The trend line for the Cs' Offensive Opponent-Adjusted Ratings in their last 15 games remains dramatically positive, with a very positive slope (first chart below). But if we look at just the games since the offense took off on Jan. 10 (second chart below) we see that the trend line is clearly leveling off — at a much higher level than it was prior to the takeoff.
I.e., the Celtics' offensive climb may soon be over, as they reach a steady state at what appears to be an elite level of offensive performance — with a standard average Offensive Rating of ~111.6, equivalent to #3 or #4 in the NBA (compared to their avg Off.Rtg. of 103.9 prior to Jan 10, ~#23 in the league).
Notes & Ruminations:–––––––––––––––
- Weird, defense-poor, free-for-all kind of game. The starters allowed ORL to score almost at will in the paint, and that — plus some hot shooting from the Magic, especially in the 4th quarter — eventually led to the loss.
- As noted, Jae Crowder performed poorly in this one. He seemed out of sorts, almost sickly, especially on defense. He should have been allowed to sit this one out once it became apparent how weakly he was playing.
- Good to see how the Celts never gave up, right down to the last few seconds of the game when Marcus Smart put up an amazing 3pt shot that became a 4-point play.
- Speaking of Smart — he shot 5-8 from deep (62.5%) in this game (excluding a ~half-court hail-mary at the end of Q3) and 8-15 overall (excluding the hail-mary), thus continuing his amazing improvement in shooting skill since he took one January snow day off to practice his shooting in a gym. Smh. One day.
- Winning or losing one game doesn't matter much at this point. What's important is how well the team is playing. The Cs' defense stunk in this one (an aberration? we'll find out...), but the offensive renaissance continues unabated.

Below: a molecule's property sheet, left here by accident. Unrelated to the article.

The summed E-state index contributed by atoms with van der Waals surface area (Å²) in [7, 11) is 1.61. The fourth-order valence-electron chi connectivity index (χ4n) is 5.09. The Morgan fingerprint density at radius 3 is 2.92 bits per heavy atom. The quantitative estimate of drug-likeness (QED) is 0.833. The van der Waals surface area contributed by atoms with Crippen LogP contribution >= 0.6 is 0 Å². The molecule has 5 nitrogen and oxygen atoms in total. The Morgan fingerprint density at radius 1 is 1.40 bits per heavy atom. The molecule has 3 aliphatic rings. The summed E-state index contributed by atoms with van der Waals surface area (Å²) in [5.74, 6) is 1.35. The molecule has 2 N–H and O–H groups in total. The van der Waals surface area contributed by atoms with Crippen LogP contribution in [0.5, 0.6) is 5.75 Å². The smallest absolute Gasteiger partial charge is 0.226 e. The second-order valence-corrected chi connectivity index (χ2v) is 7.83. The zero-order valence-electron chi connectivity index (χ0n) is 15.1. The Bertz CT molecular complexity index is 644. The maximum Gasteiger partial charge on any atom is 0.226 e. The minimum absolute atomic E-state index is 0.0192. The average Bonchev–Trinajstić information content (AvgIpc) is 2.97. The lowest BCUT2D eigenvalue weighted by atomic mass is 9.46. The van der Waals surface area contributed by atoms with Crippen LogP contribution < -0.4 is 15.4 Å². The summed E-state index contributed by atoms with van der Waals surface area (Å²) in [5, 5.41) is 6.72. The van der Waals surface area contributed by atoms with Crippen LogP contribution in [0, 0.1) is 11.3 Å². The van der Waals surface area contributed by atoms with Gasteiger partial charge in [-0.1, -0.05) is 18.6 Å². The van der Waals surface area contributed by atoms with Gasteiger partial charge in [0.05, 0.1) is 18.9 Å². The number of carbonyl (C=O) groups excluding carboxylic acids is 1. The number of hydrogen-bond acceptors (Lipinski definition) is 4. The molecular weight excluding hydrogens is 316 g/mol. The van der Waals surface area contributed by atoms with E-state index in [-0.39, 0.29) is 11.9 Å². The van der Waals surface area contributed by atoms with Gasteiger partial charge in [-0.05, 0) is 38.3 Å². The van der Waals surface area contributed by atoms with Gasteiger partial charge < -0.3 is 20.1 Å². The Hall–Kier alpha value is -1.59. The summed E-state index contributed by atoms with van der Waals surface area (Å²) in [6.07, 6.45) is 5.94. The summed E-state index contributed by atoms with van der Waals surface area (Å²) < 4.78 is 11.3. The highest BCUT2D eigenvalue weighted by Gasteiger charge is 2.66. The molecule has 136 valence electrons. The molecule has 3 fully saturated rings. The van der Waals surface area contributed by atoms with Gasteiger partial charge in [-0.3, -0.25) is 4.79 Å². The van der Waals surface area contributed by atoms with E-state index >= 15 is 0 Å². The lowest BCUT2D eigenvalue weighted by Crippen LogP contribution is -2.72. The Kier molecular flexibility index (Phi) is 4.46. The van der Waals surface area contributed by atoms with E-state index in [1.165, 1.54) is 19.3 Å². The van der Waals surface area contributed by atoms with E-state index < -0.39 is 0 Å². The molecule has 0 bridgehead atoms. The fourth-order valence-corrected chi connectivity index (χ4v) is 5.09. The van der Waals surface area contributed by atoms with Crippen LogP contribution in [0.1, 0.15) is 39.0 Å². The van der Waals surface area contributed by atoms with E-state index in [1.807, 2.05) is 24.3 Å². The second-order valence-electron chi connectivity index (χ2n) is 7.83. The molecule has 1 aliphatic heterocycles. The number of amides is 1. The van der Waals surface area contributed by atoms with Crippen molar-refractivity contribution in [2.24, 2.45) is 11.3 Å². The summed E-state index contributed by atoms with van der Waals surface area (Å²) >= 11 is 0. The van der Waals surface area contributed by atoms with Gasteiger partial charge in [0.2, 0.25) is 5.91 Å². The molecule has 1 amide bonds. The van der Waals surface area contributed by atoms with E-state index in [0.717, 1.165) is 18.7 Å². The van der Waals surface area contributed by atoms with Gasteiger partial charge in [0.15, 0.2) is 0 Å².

- Next up are the Knicks, on Tuesday in NYC. NYK's offense = #13 in the league right now; their D = #19. They're a tough out, as we saw on Jan 12 (when Boston's defense also broke down). Cs better gird their defensive loins. Gird something, anyway... Cya then.
Update: It's reported now that Crowder injured his leg (shin bruise? they're not sure yet) in the ORL game. Does this explain his poor performance? Maybe — though it seems to open up more questions than it answers. For example: Jae says it happened in the 3rd quarter — but was playing poorly in the first half too. And why did he play in the 4th quarter if he was hurt? Also: he never looked hobbled; he ran normally... but was just slow to react. The story doesn't really add up... could be something else going on here. (The Cs have a history of keeping health-related stories close to their vest.)
–––––––––––––––––––––––––Green Trends is where we analyze the Celtics & identify emerging new trends — before they become obvious. Posts generally run within ~1-20 hours after Cs games.
–––––––––––––––––––––––––Efficiency ratings source for comps: Basketball-reference.com. Misc: RealGM.com. (Note: Our formulas for pace and efficiency ratings are similar to those used by these sites, and most others — just a tad more accurate because we don't ignore team turnovers. NBA.com's numbers will differ, as they use different formulas.)
For an intro to the advanced stats used in Green Trends (née Green Stats), see: Green Stats: Intro to advanced stats +...
Photo: Reinhold Matay / USA Today Sports